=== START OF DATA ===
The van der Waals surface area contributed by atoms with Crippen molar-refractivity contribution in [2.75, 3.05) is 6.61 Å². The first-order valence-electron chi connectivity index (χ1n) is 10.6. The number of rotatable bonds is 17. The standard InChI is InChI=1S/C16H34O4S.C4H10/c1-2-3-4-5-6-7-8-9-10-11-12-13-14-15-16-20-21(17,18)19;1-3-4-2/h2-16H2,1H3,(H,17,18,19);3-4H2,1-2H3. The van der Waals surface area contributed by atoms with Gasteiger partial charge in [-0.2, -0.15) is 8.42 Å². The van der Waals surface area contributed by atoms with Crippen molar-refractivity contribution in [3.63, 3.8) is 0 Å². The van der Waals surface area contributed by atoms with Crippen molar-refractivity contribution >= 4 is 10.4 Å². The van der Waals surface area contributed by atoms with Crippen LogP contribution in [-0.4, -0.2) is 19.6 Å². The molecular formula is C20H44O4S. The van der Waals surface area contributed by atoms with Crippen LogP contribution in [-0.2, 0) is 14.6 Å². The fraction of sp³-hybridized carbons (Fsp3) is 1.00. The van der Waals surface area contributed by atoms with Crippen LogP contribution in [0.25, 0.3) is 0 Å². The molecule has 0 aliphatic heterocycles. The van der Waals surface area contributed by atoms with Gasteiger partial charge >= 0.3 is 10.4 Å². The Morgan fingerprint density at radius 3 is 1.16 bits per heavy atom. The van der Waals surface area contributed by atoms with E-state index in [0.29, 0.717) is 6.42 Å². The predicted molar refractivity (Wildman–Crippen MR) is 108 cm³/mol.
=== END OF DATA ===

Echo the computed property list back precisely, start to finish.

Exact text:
The van der Waals surface area contributed by atoms with Crippen molar-refractivity contribution in [2.75, 3.05) is 6.61 Å². The first-order valence-electron chi connectivity index (χ1n) is 10.6. The number of rotatable bonds is 17. The standard InChI is InChI=1S/C16H34O4S.C4H10/c1-2-3-4-5-6-7-8-9-10-11-12-13-14-15-16-20-21(17,18)19;1-3-4-2/h2-16H2,1H3,(H,17,18,19);3-4H2,1-2H3. The van der Waals surface area contributed by atoms with Gasteiger partial charge in [-0.2, -0.15) is 8.42 Å². The van der Waals surface area contributed by atoms with Crippen molar-refractivity contribution in [3.63, 3.8) is 0 Å². The van der Waals surface area contributed by atoms with Crippen molar-refractivity contribution >= 4 is 10.4 Å². The van der Waals surface area contributed by atoms with Crippen LogP contribution in [-0.4, -0.2) is 19.6 Å². The molecular formula is C20H44O4S. The van der Waals surface area contributed by atoms with Crippen LogP contribution in [-0.2, 0) is 14.6 Å². The fraction of sp³-hybridized carbons (Fsp3) is 1.00. The van der Waals surface area contributed by atoms with Crippen LogP contribution in [0.25, 0.3) is 0 Å². The molecule has 0 aliphatic heterocycles. The van der Waals surface area contributed by atoms with Gasteiger partial charge >= 0.3 is 10.4 Å². The Morgan fingerprint density at radius 3 is 1.16 bits per heavy atom. The van der Waals surface area contributed by atoms with E-state index in [0.29, 0.717) is 6.42 Å². The predicted molar refractivity (Wildman–Crippen MR) is 108 cm³/mol.